Finally, “Magnum Principium” says something about the governing style of Francis. This apostolic letter is further evidence that Francis is governing the Catholic Church with almost no reliance on the Curia and, in some cases, is working at odds withmajor figures in the Curia. It is clear that Francis has in mind a continuing role for the Roman Curia in the church. In a recent book-length interview in French with the sociologist Dominique Wolton, Francis dismisses the idea of abolishing the Curia. At the same time, he is using the Curia in a very different way than his predecessors.

All this is taking place just as a comprehensive plan for the reform of the Roman Curia is approaching its final stage, as the secretary of the pope’s Council of Cardinals, Bishop Marcello Semeraro, announced in an interview with Vatican Radio just a few hours before Francis returned from Colombia.

More: Liturgy
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Tom Poelker
6 years 5 months ago

In going forward, we must be very conscious of the specific faults of Liturgiam Authenticum and of the current Roman Missal. In addition to the mere transliteration of Latin instead of translation into contemporary English, LA and the General Instructions of the Roman Missal which preceded the translation by several years show patterns of abusing the liturgy for other purposes.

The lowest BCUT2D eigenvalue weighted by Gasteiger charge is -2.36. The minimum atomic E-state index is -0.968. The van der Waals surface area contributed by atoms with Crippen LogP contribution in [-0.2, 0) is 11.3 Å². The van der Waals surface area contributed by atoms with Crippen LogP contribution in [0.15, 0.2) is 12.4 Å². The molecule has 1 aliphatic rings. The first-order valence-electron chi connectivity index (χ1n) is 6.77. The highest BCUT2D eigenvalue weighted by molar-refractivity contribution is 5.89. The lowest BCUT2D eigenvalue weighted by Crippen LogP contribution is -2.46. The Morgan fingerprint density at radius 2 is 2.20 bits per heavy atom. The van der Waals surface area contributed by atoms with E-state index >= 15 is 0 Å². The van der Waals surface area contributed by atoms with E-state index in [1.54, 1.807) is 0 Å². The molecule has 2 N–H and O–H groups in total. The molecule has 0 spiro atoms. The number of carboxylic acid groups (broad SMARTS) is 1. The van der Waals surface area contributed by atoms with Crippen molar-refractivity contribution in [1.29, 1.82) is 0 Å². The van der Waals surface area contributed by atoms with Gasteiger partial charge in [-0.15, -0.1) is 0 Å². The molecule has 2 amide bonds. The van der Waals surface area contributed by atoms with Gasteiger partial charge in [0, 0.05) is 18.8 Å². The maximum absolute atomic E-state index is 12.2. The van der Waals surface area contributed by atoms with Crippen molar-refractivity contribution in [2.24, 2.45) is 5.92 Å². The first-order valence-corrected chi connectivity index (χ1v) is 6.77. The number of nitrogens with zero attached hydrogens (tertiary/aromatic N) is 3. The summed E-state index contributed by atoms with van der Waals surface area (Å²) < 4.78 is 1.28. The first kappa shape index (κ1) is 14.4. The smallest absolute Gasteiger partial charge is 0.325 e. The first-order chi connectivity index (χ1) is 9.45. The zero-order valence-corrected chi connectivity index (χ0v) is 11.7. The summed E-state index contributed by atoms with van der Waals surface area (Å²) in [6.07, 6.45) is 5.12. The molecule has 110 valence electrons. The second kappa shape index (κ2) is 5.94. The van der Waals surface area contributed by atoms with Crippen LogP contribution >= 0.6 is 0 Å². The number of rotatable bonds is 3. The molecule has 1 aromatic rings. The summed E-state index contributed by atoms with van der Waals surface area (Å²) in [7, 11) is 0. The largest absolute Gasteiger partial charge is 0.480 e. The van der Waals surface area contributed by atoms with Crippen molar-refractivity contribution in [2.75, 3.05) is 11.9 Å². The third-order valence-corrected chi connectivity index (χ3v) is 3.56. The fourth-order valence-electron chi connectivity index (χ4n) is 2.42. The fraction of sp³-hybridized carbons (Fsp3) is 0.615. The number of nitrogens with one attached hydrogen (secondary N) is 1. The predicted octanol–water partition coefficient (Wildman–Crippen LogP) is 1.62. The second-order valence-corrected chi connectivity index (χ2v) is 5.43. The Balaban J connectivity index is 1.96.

1. They rejected ecumenical progress by eliminating the consensus texts which had been negotiated and approved over many years.
2. Further anti-ecumenical rulings prohibited practices common to all the churches and history and insisted on specifically Roman practices such as using a crucifix rather than a cross in processions.
3. Most obviously, these rulings were clericalist, moving actions and focus back to the ordained and away from full participation by all present, reserving actions to the clergy on the flimsiest pretexts of possible lay mistakes which they called abuses.
Merely reversing these trends, however, is insufficient. Every part of the accretions, every action which goes beyond sharing Scripture and a meal within the Christian community must be examined through asking whether or not it contributes to the purpose, the practical function of liturgy, the communal strengthening of Christian individuals to live in secular society by dealing with the daily challenges they face in loving their neighbors despite social, commercial, economic, and cultural pressures.
The point is not to transmit culture, especially cultures of dominance or elegance. The point of the Eucharistic Liturgy is to directly help people.